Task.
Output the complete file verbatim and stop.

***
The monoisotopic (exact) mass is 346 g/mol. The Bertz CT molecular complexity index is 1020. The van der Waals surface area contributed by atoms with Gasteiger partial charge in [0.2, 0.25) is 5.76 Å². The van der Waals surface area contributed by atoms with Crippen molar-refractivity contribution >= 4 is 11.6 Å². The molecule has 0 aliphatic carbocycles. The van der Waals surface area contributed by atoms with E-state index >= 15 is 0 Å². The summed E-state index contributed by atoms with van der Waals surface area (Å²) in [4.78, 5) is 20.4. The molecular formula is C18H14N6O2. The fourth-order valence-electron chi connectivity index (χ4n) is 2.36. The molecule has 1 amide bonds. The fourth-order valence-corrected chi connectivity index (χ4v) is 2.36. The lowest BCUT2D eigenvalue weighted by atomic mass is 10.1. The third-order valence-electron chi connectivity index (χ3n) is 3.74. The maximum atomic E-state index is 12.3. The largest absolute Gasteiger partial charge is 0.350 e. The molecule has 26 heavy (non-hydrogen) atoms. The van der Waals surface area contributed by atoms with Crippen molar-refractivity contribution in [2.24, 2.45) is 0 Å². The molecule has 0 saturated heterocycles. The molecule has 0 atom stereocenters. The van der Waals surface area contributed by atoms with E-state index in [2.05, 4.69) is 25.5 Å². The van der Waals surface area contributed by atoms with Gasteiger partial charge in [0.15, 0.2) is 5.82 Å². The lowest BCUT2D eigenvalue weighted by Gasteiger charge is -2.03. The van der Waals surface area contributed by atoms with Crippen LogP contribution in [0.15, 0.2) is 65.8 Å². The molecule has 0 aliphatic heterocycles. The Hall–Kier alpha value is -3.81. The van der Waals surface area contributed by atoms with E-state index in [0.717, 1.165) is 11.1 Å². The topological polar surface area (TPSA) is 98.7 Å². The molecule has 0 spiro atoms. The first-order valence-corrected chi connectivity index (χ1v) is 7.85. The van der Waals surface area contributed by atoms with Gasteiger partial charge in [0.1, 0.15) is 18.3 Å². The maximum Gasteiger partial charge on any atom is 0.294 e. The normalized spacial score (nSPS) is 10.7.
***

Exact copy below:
The monoisotopic (exact) mass is 346 g/mol. The Bertz CT molecular complexity index is 1020. The van der Waals surface area contributed by atoms with Gasteiger partial charge in [0.2, 0.25) is 5.76 Å². The van der Waals surface area contributed by atoms with Crippen molar-refractivity contribution >= 4 is 11.6 Å². The molecule has 0 aliphatic carbocycles. The van der Waals surface area contributed by atoms with E-state index >= 15 is 0 Å². The summed E-state index contributed by atoms with van der Waals surface area (Å²) in [4.78, 5) is 20.4. The molecular formula is C18H14N6O2. The fourth-order valence-electron chi connectivity index (χ4n) is 2.36. The molecule has 1 amide bonds. The fourth-order valence-corrected chi connectivity index (χ4v) is 2.36. The lowest BCUT2D eigenvalue weighted by atomic mass is 10.1. The third-order valence-electron chi connectivity index (χ3n) is 3.74. The maximum atomic E-state index is 12.3. The largest absolute Gasteiger partial charge is 0.350 e. The molecule has 26 heavy (non-hydrogen) atoms. The van der Waals surface area contributed by atoms with Crippen molar-refractivity contribution in [2.24, 2.45) is 0 Å². The molecule has 0 saturated heterocycles. The molecule has 0 atom stereocenters. The van der Waals surface area contributed by atoms with E-state index in [2.05, 4.69) is 25.5 Å². The van der Waals surface area contributed by atoms with Gasteiger partial charge in [0.15, 0.2) is 5.82 Å². The lowest BCUT2D eigenvalue weighted by Gasteiger charge is -2.03. The van der Waals surface area contributed by atoms with Crippen LogP contribution in [0.15, 0.2) is 65.8 Å². The molecule has 0 aliphatic heterocycles. The Hall–Kier alpha value is -3.81. The van der Waals surface area contributed by atoms with E-state index in [0.717, 1.165) is 11.1 Å². The topological polar surface area (TPSA) is 98.7 Å². The molecule has 0 spiro atoms. The first-order valence-corrected chi connectivity index (χ1v) is 7.85. The van der Waals surface area contributed by atoms with Gasteiger partial charge in [0.1, 0.15) is 18.3 Å². The maximum Gasteiger partial charge on any atom is 0.294 e. The normalized spacial score (nSPS) is 10.7.